bluefire
bluefire
Joined: May 24, 2010
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October 14th, 2010 at 8:33:23 PM permalink
Houston has a retractable roof, and Indy's new stadium is retractable. There's 4 retractable roofs (Dallas, Arizona, Indy, Houston) right now in the NFL.
avargov
avargov
Joined: Aug 5, 2010
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October 14th, 2010 at 9:23:53 PM permalink
I think another factor with weather is the field type. Natural surfaces can get 'chewed' up and muddy during the rain, while turf will remain intact. The amount of crown will move away more water.

I think the scoring dropoff during the latter half of the season would have more to do with player attrition and fewer meaningful games (teams being eliminated or wrapping up playoff spots) than the weather. Unless the weather is just miserable, but how often does that happen.

I believe I heard today that 44 different QB's have started games already. That has got to hurt point production.
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Ayecarumba
Ayecarumba
Joined: Nov 17, 2009
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October 14th, 2010 at 11:21:06 PM permalink
Quote: Wizard

I thought about restricting the survey to just the cold weather cities with outdoor stadiums. However, if there were an effect, it should have been seen in the overall average.

Still, that isn't a bad idea. I don't know the domed status of every stadium. Can anybody help on that?



Atlanta
New Orleans
Indianapolis
Dallas
Houston
Minnesota
Detroit
Arizona
St. Louis

Here is an interesting article on the topic of domed teams having an advantage: from last year's WSJ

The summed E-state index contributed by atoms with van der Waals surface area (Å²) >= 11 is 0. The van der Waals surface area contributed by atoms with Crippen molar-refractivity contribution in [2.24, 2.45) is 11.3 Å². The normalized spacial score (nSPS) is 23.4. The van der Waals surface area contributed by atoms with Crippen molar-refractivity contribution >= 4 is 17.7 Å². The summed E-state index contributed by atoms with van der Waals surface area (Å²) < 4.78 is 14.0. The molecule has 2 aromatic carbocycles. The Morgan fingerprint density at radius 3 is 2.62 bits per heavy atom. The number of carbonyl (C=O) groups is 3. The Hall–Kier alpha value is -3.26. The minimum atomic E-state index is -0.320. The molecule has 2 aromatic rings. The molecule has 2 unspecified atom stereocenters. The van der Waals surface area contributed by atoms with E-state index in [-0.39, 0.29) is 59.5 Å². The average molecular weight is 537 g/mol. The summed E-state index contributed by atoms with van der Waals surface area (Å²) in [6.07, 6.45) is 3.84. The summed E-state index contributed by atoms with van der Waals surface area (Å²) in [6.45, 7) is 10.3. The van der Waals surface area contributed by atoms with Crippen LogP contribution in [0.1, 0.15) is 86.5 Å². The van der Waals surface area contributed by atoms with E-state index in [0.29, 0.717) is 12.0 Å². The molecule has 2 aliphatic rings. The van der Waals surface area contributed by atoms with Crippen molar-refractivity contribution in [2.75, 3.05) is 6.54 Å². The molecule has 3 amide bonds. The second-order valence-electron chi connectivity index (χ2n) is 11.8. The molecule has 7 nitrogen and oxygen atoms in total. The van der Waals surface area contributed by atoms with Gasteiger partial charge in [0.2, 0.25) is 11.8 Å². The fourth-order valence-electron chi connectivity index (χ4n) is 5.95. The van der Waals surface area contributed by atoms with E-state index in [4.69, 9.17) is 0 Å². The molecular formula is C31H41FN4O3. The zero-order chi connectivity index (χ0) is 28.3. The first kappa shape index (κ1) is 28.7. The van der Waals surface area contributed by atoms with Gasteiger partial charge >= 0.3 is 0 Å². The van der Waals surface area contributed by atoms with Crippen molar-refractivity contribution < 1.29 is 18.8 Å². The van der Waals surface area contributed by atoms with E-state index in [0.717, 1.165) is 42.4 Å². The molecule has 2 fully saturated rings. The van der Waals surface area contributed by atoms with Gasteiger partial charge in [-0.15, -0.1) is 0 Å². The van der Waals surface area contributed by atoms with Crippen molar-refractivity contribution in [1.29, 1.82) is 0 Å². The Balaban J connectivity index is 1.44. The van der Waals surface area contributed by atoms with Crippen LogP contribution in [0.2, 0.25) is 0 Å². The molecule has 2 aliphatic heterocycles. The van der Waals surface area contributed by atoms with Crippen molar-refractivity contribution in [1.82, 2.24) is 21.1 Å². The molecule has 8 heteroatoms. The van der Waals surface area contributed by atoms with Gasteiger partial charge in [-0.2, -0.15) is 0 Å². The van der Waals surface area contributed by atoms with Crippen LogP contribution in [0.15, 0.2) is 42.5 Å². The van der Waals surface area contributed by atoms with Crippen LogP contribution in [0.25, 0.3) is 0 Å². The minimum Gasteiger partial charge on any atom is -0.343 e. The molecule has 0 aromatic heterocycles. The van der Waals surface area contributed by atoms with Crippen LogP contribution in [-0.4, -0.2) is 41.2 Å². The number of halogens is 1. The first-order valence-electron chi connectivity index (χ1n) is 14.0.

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Nareed
Nareed
Joined: Nov 11, 2009
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October 15th, 2010 at 10:08:57 AM permalink
Quote: avargov

I think the scoring dropoff during the latter half of the season would have more to do with player attrition and fewer meaningful games (teams being eliminated or wrapping up playoff spots) than the weather. Unless the weather is just miserable, but how often does that happen.

I believe I heard today that 44 different QB's have started games already. That has got to hurt point production.



There are so many factors that influence scores in football, that it's hard to pin down which is more important. I suppose each factor contributes something, positively or negatively, to game scores. The trick is quantifynig each.

As you say, late in the season injuries ahve accumulated, but players injured early in the season also come back (sometimes). For some teams the game have no more meaning, but for others each game is do or die.

As to nasty weather, that can happen anytime. Some places ahve more rain in winter, but others experience rain more or less constantly (think Central Florida), or during the fall. Snow is rather rare, but it can have a huge effect ont he game (remember the snow-plow Miami at New England game?)

Or take the QB situation. Some teams juggle more QBs than a circus performer. The Steelers lost their top replacement due to injury, and the Bears the other week lost their starter and backup to concussions in the same game (and ten sacks to boot). Pittsburgh, I'm sure, will provide a clear example. They scored meagerly in their first four games, except against the Bucs (and Batch got lucky with two TDs). From next week on, their scoring will go up substantially as Roethlisberger takes control of the offense again. SImply put Dixon lacked experience, Batch lacked accuracy and Leftwich didn't play. Big Ben is a veteran, he can be dead accurate (remember The Catch in Superbowl XLIII to win the game) and now he can play.
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